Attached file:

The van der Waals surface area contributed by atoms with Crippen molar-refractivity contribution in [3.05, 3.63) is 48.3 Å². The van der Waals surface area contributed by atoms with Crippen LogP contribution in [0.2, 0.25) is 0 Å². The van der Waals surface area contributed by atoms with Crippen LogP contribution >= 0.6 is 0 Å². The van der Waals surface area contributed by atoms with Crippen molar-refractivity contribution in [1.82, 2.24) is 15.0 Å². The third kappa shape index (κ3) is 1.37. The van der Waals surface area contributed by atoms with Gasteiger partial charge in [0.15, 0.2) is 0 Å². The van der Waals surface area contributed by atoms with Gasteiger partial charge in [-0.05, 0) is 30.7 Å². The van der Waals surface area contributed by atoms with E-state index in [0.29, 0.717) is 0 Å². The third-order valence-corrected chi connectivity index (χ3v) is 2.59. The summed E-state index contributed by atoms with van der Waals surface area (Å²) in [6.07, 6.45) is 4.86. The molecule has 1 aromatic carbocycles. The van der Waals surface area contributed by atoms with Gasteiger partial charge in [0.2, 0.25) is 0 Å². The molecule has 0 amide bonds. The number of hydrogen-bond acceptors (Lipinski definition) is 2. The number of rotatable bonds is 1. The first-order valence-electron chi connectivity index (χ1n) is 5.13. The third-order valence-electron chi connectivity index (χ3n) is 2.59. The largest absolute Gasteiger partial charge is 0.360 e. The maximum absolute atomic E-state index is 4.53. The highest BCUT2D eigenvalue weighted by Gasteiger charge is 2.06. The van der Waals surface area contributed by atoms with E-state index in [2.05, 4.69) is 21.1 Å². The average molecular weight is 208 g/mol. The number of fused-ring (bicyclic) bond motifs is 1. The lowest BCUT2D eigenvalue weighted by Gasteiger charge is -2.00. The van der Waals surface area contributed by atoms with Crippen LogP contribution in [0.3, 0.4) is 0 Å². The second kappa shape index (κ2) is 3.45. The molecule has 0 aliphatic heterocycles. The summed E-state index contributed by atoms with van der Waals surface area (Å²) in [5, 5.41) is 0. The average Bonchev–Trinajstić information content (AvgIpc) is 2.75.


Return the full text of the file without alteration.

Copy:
The van der Waals surface area contributed by atoms with Crippen molar-refractivity contribution in [3.05, 3.63) is 48.3 Å². The van der Waals surface area contributed by atoms with Crippen LogP contribution in [0.2, 0.25) is 0 Å². The van der Waals surface area contributed by atoms with Crippen LogP contribution >= 0.6 is 0 Å². The van der Waals surface area contributed by atoms with Crippen molar-refractivity contribution in [1.82, 2.24) is 15.0 Å². The third kappa shape index (κ3) is 1.37. The van der Waals surface area contributed by atoms with Gasteiger partial charge in [0.15, 0.2) is 0 Å². The van der Waals surface area contributed by atoms with Gasteiger partial charge in [-0.05, 0) is 30.7 Å². The van der Waals surface area contributed by atoms with E-state index in [0.29, 0.717) is 0 Å². The third-order valence-corrected chi connectivity index (χ3v) is 2.59. The summed E-state index contributed by atoms with van der Waals surface area (Å²) in [6.07, 6.45) is 4.86. The molecule has 1 aromatic carbocycles. The van der Waals surface area contributed by atoms with Gasteiger partial charge in [0.2, 0.25) is 0 Å². The molecule has 0 amide bonds. The number of hydrogen-bond acceptors (Lipinski definition) is 2. The number of rotatable bonds is 1. The first-order valence-electron chi connectivity index (χ1n) is 5.13. The third-order valence-electron chi connectivity index (χ3n) is 2.59. The largest absolute Gasteiger partial charge is 0.360 e. The maximum absolute atomic E-state index is 4.53. The highest BCUT2D eigenvalue weighted by Gasteiger charge is 2.06. The van der Waals surface area contributed by atoms with E-state index in [2.05, 4.69) is 21.1 Å². The average molecular weight is 208 g/mol. The number of fused-ring (bicyclic) bond motifs is 1. The lowest BCUT2D eigenvalue weighted by Gasteiger charge is -2.00. The van der Waals surface area contributed by atoms with Crippen LogP contribution in [0.3, 0.4) is 0 Å². The second kappa shape index (κ2) is 3.45. The molecule has 0 aliphatic heterocycles. The summed E-state index contributed by atoms with van der Waals surface area (Å²) in [5, 5.41) is 0. The average Bonchev–Trinajstić information content (AvgIpc) is 2.75.